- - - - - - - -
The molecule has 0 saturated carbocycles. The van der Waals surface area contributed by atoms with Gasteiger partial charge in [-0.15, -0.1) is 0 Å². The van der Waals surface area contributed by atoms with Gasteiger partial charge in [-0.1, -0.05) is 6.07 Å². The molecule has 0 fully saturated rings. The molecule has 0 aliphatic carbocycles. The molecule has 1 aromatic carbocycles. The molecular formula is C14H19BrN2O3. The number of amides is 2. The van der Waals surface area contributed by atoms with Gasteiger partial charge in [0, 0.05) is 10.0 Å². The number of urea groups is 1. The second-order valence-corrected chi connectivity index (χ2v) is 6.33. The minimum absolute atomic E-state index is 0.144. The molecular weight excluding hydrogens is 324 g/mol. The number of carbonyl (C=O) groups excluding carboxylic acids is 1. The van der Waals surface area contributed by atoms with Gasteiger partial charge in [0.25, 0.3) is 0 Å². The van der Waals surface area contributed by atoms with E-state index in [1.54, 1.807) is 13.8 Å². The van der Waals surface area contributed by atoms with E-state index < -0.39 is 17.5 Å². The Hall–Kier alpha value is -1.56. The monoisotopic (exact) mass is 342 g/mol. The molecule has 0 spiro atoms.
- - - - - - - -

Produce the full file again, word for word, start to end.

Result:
The molecule has 0 saturated carbocycles. The van der Waals surface area contributed by atoms with Gasteiger partial charge in [-0.15, -0.1) is 0 Å². The van der Waals surface area contributed by atoms with Gasteiger partial charge in [-0.1, -0.05) is 6.07 Å². The molecule has 0 fully saturated rings. The molecule has 0 aliphatic carbocycles. The molecule has 1 aromatic carbocycles. The molecular formula is C14H19BrN2O3. The number of amides is 2. The van der Waals surface area contributed by atoms with Gasteiger partial charge in [0, 0.05) is 10.0 Å². The number of urea groups is 1. The second-order valence-corrected chi connectivity index (χ2v) is 6.33. The minimum absolute atomic E-state index is 0.144. The molecular weight excluding hydrogens is 324 g/mol. The number of carbonyl (C=O) groups excluding carboxylic acids is 1. The van der Waals surface area contributed by atoms with Gasteiger partial charge in [0.25, 0.3) is 0 Å². The van der Waals surface area contributed by atoms with E-state index in [1.54, 1.807) is 13.8 Å². The van der Waals surface area contributed by atoms with E-state index < -0.39 is 17.5 Å². The Hall–Kier alpha value is -1.56. The monoisotopic (exact) mass is 342 g/mol. The molecule has 0 spiro atoms.